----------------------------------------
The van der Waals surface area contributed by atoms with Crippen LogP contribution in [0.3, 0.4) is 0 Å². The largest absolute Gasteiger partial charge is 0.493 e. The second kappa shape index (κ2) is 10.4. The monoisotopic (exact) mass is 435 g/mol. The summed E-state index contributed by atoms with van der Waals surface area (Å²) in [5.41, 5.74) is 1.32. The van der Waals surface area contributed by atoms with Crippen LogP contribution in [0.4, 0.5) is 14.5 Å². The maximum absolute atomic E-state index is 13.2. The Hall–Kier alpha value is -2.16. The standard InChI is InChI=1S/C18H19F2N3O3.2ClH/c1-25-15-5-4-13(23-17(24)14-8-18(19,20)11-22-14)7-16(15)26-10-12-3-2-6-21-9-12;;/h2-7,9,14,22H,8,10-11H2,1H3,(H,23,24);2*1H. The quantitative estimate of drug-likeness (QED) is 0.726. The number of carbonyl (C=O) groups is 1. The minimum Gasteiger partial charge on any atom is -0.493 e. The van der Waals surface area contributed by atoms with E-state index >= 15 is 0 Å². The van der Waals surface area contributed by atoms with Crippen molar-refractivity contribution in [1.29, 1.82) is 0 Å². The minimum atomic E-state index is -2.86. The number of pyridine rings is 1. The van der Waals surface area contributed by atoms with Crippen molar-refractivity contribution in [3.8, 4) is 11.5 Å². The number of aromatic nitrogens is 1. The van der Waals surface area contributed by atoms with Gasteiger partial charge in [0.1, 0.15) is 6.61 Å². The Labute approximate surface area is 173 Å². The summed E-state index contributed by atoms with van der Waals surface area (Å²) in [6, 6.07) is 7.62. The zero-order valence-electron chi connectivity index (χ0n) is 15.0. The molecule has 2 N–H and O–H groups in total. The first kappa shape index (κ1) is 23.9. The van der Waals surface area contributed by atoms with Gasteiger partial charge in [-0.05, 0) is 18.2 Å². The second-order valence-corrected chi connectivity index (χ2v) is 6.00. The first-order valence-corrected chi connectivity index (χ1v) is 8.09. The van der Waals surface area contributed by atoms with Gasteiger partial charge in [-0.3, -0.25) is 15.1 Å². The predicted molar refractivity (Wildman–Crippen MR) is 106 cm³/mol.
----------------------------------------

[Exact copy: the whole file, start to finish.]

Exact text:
The van der Waals surface area contributed by atoms with Crippen LogP contribution in [0.3, 0.4) is 0 Å². The largest absolute Gasteiger partial charge is 0.493 e. The second kappa shape index (κ2) is 10.4. The monoisotopic (exact) mass is 435 g/mol. The summed E-state index contributed by atoms with van der Waals surface area (Å²) in [5.41, 5.74) is 1.32. The van der Waals surface area contributed by atoms with Crippen LogP contribution in [0.4, 0.5) is 14.5 Å². The maximum absolute atomic E-state index is 13.2. The Hall–Kier alpha value is -2.16. The standard InChI is InChI=1S/C18H19F2N3O3.2ClH/c1-25-15-5-4-13(23-17(24)14-8-18(19,20)11-22-14)7-16(15)26-10-12-3-2-6-21-9-12;;/h2-7,9,14,22H,8,10-11H2,1H3,(H,23,24);2*1H. The quantitative estimate of drug-likeness (QED) is 0.726. The number of carbonyl (C=O) groups is 1. The minimum Gasteiger partial charge on any atom is -0.493 e. The van der Waals surface area contributed by atoms with E-state index >= 15 is 0 Å². The van der Waals surface area contributed by atoms with Crippen molar-refractivity contribution in [1.29, 1.82) is 0 Å². The minimum atomic E-state index is -2.86. The number of pyridine rings is 1. The van der Waals surface area contributed by atoms with Crippen molar-refractivity contribution in [3.8, 4) is 11.5 Å². The number of aromatic nitrogens is 1. The van der Waals surface area contributed by atoms with Gasteiger partial charge in [0.1, 0.15) is 6.61 Å². The Labute approximate surface area is 173 Å². The summed E-state index contributed by atoms with van der Waals surface area (Å²) in [6, 6.07) is 7.62. The zero-order valence-electron chi connectivity index (χ0n) is 15.0. The molecule has 2 N–H and O–H groups in total. The first kappa shape index (κ1) is 23.9. The van der Waals surface area contributed by atoms with Gasteiger partial charge in [-0.05, 0) is 18.2 Å². The second-order valence-corrected chi connectivity index (χ2v) is 6.00. The first-order valence-corrected chi connectivity index (χ1v) is 8.09. The van der Waals surface area contributed by atoms with Gasteiger partial charge in [-0.3, -0.25) is 15.1 Å². The predicted molar refractivity (Wildman–Crippen MR) is 106 cm³/mol.